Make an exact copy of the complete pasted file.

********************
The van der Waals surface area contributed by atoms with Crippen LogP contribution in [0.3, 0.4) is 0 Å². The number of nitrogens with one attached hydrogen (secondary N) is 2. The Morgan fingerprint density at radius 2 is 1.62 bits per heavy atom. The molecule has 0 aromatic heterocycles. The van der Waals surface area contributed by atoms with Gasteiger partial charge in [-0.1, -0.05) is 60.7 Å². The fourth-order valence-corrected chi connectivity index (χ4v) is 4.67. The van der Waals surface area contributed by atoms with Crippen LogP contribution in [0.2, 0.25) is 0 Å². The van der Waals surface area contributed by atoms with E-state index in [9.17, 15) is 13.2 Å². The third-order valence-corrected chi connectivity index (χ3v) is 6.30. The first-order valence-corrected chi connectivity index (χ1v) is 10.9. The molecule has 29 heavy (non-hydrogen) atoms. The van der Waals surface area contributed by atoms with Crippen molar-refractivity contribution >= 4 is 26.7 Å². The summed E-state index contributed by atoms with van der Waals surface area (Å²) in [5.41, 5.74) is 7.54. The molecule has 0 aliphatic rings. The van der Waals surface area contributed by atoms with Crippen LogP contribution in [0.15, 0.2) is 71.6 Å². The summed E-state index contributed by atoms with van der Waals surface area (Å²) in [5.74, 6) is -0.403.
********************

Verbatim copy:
The van der Waals surface area contributed by atoms with Crippen LogP contribution in [0.3, 0.4) is 0 Å². The number of nitrogens with one attached hydrogen (secondary N) is 2. The Morgan fingerprint density at radius 2 is 1.62 bits per heavy atom. The molecule has 0 aromatic heterocycles. The van der Waals surface area contributed by atoms with Gasteiger partial charge in [-0.1, -0.05) is 60.7 Å². The fourth-order valence-corrected chi connectivity index (χ4v) is 4.67. The van der Waals surface area contributed by atoms with Crippen LogP contribution in [0.2, 0.25) is 0 Å². The van der Waals surface area contributed by atoms with E-state index in [9.17, 15) is 13.2 Å². The third-order valence-corrected chi connectivity index (χ3v) is 6.30. The first-order valence-corrected chi connectivity index (χ1v) is 10.9. The molecule has 29 heavy (non-hydrogen) atoms. The van der Waals surface area contributed by atoms with Crippen molar-refractivity contribution >= 4 is 26.7 Å². The summed E-state index contributed by atoms with van der Waals surface area (Å²) in [5.41, 5.74) is 7.54. The molecule has 0 aliphatic rings. The van der Waals surface area contributed by atoms with Crippen LogP contribution in [0.15, 0.2) is 71.6 Å². The summed E-state index contributed by atoms with van der Waals surface area (Å²) in [5.74, 6) is -0.403.